Bentley's Bandstand: Stew & the Negro Problem, Bhi Bhiman, Gene Clark

By , Columnist

Stew & the Negro Problem

Stew & the Negro Problem, Making It. Just when it looked safe to head back into the alternative waters, a furiously creative album like this shows up to remind us how wild rock can be. All bets are off as Stew and his band mate/former lover Heidi Rodewald turn their laser beams on that fractured relationship and the rest of life, making for what will easily be one of the best releases of 2012.

It's well known how Mark "Stew" Stewart's play Passing Strange won a Tony Award, and Spike Lee decided to turn it into a movie. But after he became the toast of the Great White Way, Stew and his band the Negro Problem have jumped back into the deep end to examine the wounds and warfare of a love affair gone sour and how the world can conspire to turn dreams into nightmare, drugs into despair, and even skiing into a combat sport. The lessons learned creating a play have worked their way into these rock songs, adding a dramatic scope that swings from joyous to chilling in a matter of seconds. It's close to magic.

You simply have to hear "Leave Believe," "Curse," "Speed," and "Treat Right" to catch the total vibrancy of what Stew and Rodewald have captured. They're on fire, two polarized magnets pushing each other into way deep waters. When love goes this far south and isn't coming back, there is nothing left to hide. Needless to say, not another pair on the planet could have come up with anything equal right now. There is no way to tell if a romantic breakup is worth tearing the soul in two, but if getting an album like this is the result at least we can share in that love and, yes, that misery. Richard and Linda Thompson phone home.

Bhi Bhiman, Bhiman. The way singer-songwriters keep coming out of the dark makes the present feel something like the early '70s, when there was an endless array that made the music world sparkle. Bhi Bhiman (pronounced Bee Beemen) has the shine, someone who has an eye for the unique and a voice to match. Born to emigrant Sri Lankan parents, he is also distinctly American, writing like a contemporary vagabond with the soul of a street poet. No wonder he's turning heads.

What Bhiman really does best is take listeners on a trip. He can jump into folk, soul, country, and rock at will, and sound at home in each. Maybe that's because he's likely been an outsider and had to move quick to find his spot. However he comes by the eclecticism, it has allowed the music to twist and turn but always sound totally natural. It's like they say: the hardest challenges are often the best teachers.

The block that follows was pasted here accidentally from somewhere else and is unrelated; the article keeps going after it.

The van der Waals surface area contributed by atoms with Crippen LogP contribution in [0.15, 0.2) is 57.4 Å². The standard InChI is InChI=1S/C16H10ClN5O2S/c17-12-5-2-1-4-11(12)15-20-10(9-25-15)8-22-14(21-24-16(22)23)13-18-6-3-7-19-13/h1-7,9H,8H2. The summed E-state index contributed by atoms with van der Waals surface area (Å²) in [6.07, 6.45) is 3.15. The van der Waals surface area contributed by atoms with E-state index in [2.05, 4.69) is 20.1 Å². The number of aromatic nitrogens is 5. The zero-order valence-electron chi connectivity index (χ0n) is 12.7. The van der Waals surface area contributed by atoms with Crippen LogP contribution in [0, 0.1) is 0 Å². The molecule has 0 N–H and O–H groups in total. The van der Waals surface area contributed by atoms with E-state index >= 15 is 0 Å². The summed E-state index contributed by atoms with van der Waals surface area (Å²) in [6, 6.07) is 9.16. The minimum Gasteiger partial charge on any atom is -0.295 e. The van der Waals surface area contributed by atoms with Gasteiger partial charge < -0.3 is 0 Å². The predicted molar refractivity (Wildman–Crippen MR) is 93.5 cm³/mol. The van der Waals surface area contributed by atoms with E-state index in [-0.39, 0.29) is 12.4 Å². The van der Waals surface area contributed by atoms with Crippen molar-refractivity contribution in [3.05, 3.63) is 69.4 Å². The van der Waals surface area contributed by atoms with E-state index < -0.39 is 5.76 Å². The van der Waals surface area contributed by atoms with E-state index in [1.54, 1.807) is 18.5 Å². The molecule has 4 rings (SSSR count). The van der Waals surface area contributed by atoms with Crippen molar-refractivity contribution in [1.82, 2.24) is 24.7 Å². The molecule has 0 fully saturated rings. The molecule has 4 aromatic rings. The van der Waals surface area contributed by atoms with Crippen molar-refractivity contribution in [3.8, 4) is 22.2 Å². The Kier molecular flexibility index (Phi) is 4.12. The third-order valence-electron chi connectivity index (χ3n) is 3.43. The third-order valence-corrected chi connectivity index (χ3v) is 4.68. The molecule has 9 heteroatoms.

For lovers of Neal Cassady's ramblings, Jack Keroauc's writing, and John Prine's songs, listen to Bhi Bhiman. He has a time-worn spirit that clearly won't quit, and in a world that too often seems at war with itself maybe that's just what is needed. When it feels like you've got him pegged, here comes that curve ball to keep things lively. Woody Guthrie, who would have turned 100 in July, would surely have asked him to hop aboard.


Gene Clark, Two Sides to Every Story. It always seemed like Gene Clark got a little bit of the short end of the stick. Here he was, the powerful lead singer of the Byrds, standing center stage pouring out his heart on songs he wrote like "Feel a Whole Lot Better" and banging on a big tambourine when the band's huge first hit "Tambourine Man" got sung by guitarist Jim/Roger McGuinn. What kind of deal is that? Okay, maybe Clark didn't help matters by quitting the band and embarking on a highly erratic solo career, but still, he was the Tambourine Man.

None of this stopped Gene Clark from recording a string of brilliant releases in the '70s, including the highlight "No Other" and "Two Sides to Every Story" from 1977. His voice was a world of its own, strong and fragile at the same time. Clark seemed to have a direct line on a certain melancholy that make the heart turn backflips, sounding like he could use a safe harbor to call home-quick. There are seven originals here, showing the Missouri-born man had lost none of his songwriting gifts, and his cover of "In the Pines" stands as a California country classic.

Even though the album has been out of print for 20 years, true believers always knew someday it would return and claim its spot in the sun. And thankfully, the wait has been worth it. There is rare bonus material, liner notes by Gene Clark biographer John Einarson, and never-before-seen photographs by Ed Caraeff. Gene Clark deserves no less. He is a founding father of modern rock, all the way back to those early days singing like a beautiful Byrd at Ciro's on the Sunset Strip and, yes, beating that tambourine.


Share this story About the author

Bill Bentley got his first drum set in 1965 and still has it. He's been a deejay, record store clerk, publicist, writer, concert promoter, record producer and a&r director, sometimes all at once. He's worked at KUT-FM, Austin City Limits, L.A. Weekly, Slash Records, Warner Bros. Records and Vanguard…

View Profile
Visit Website

More from Bill
Related Tags

Connect With TMR

Recent Writers

View all writers »

September 2020
1 2 3 4 5
6 7 8 9 10 11 12
13 14 15 16 17 18 19
20 21 22 23 24 25 26
27 28 29 30